Film by Eric Minh Swenson. Music by El Monge

Biography

Kate Wolfgang Savage is a traditional oil painter who aims to reflect the essential nature of her subjects. She works sensitively with light and color to convey the simplicity of form and innate transcendence of the aesthetic of natural vision. Kate explores this through the human figure, floral motifs, and natural landscape.

"I relish the capacity of painted images to communicate — from extending a simple moment to containing an idea beyond the rational mind."


The artist's journey

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Kate was home-schooled in rural New Hampshire and spent most of her childhood making things and playing in the woods. Looking at her work this seems an obvious beginning. However, after graduating from Skidmore College, Kate did not pursue art making. She moved to New York and spent 10 years diligently working toward the "American Dream". And on paper she had it all - a thriving company, an extravagant home, and a all the flare of a life of status.

Walking past The Art Students League of New York one day, she was viscerally triggered by the depth she saw in a painting by Nelson Shanks and awakened to the reality that in listening to her fear over her heart, she'd created a picture perfect life that lacked authenticity and provided her with little real fulfillment. She wanted to let go of the external things that had come to define her, and search for the realness she knew was somewhere inside. Kate enrolled in Nelson's class at The League and shortly after moved to Philadelphia to study full time at his atelier, Studio Incamminati.

Four years later in 2010, Kate had completed her studies and acquired a teaching position at Studio Incamminati. Yet something still whispered, deeper. Despite the hesitation of an un-destined journey, Kate gathered her courage and dismantled her life once again. She kept only the painting and survival necessities that fit in a small van and set a course westward. Live simply, commune with nature and paint every day. This mantra lasted for 6 months and carried Kate across the country to what had been calling her all along: a life made from the inside out, chosen from her own experience. She set up a permanent studio and began creating in ernest.

Kate continues to live and paint in Venice, California. She use her heart as her compass, still living simply and measuring her success by the smile on her lips and the flow of her creative inspiration. Her landscapes epitomize the fragility, force, and wonder of nature, while her haunting portraits deconstruct what it means to be human. One thing, however, remains constant: the raw beauty that is Kate is infused into all of her creations.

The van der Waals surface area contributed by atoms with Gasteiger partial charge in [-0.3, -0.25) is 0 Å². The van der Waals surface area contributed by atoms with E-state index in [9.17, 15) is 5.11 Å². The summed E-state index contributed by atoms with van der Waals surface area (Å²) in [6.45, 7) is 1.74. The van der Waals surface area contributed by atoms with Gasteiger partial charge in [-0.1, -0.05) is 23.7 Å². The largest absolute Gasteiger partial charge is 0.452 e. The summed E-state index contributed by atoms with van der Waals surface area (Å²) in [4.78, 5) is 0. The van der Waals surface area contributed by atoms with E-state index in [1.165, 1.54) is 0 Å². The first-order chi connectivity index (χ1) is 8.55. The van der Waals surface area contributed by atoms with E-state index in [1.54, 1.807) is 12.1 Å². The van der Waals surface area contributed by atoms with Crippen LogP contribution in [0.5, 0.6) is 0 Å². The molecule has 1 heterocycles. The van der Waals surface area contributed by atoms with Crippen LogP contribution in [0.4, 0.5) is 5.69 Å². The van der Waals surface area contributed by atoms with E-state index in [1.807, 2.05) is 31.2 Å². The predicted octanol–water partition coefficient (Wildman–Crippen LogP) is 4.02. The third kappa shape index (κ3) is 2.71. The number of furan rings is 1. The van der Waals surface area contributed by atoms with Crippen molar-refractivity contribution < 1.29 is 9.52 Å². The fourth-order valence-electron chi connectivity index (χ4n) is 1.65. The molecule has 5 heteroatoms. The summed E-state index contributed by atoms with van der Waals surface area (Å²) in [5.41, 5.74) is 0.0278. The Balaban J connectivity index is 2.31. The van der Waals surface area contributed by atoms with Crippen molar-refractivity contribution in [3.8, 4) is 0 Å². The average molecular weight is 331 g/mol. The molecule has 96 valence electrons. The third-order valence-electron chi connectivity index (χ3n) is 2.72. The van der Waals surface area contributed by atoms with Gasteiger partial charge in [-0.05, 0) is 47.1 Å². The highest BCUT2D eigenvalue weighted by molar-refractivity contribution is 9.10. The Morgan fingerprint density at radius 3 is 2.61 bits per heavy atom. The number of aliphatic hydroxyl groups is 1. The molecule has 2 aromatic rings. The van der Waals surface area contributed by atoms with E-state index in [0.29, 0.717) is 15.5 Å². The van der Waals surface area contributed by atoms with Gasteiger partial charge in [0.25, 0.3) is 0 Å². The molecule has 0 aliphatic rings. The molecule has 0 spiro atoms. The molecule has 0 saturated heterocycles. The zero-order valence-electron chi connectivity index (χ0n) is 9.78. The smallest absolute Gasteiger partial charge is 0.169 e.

- Emily Pereira, a friend of the artist


An interview with Kate

Who and where are you from?

My name is Kate Wolfgang Savage. I was raised in the countryside of southeastern New Hampshire and studied the foundations of drawing and painting in New York City and Philadelphia. 

How did you become an artist?

I have loved to make as long as I can remember. I had a playful and creative childhood in which I explored many forms of art and craft. The complexity and capacity of oil painting to convey beauty and mystery compelled me to study it in-depth. 

What is your driving force?

My experience of great works of art have been indeed sublime, even transcendent. My greatest ambition is to contribute such a gift to the world.

What kind of work you do and why?

I love to create with oils, graphite and charcoal. I find these mediums flexible and rich. 

My last series, Blooming, is a meditation on the divine feminine. I painted women and repeating floral motifs to express a feeling of radiance from the inside out. Currently, I am working a new feminine series through a mythological / allegorical  lens.

The dual nature of reality and the reconciliation of paradox is an ongoing area of study — understanding this energy as a driving force of life. I enjoy the dynamic tension of classical oil painting in a contemporary world; the opportunity to combine structured principles with unbounded imagination; to use a practice of such traditional depth as a means to walk forward in an age of innovation. 


Integrated Complexity of Truth, Beauty, and Goodness

An Article by Michael Douglas Carlin

They say good things come in small packages. Kate weighs in at 100 pounds but don’t let her size deceive you. She is a Giant – a force – intellectually, politically, and spiritually. She puts her passion and intensity in everything she does and I find myself exhausted after nearly five hours of conversation. She challenges me and pushes my thoughts into uncomfortable areas where I must stretch my mind.

When I think of who has their fingers on the pulse of what is happening, Kate is now at the top of my list. We talk about life, art, music, movies, Venice, and each time the conversation takes a philosophical turn. Her opinions are never simply some sound byte she repeats. No… she really thinks and asks questions that make me think. The interaction is a tug of war toward a new understanding reflective of her art.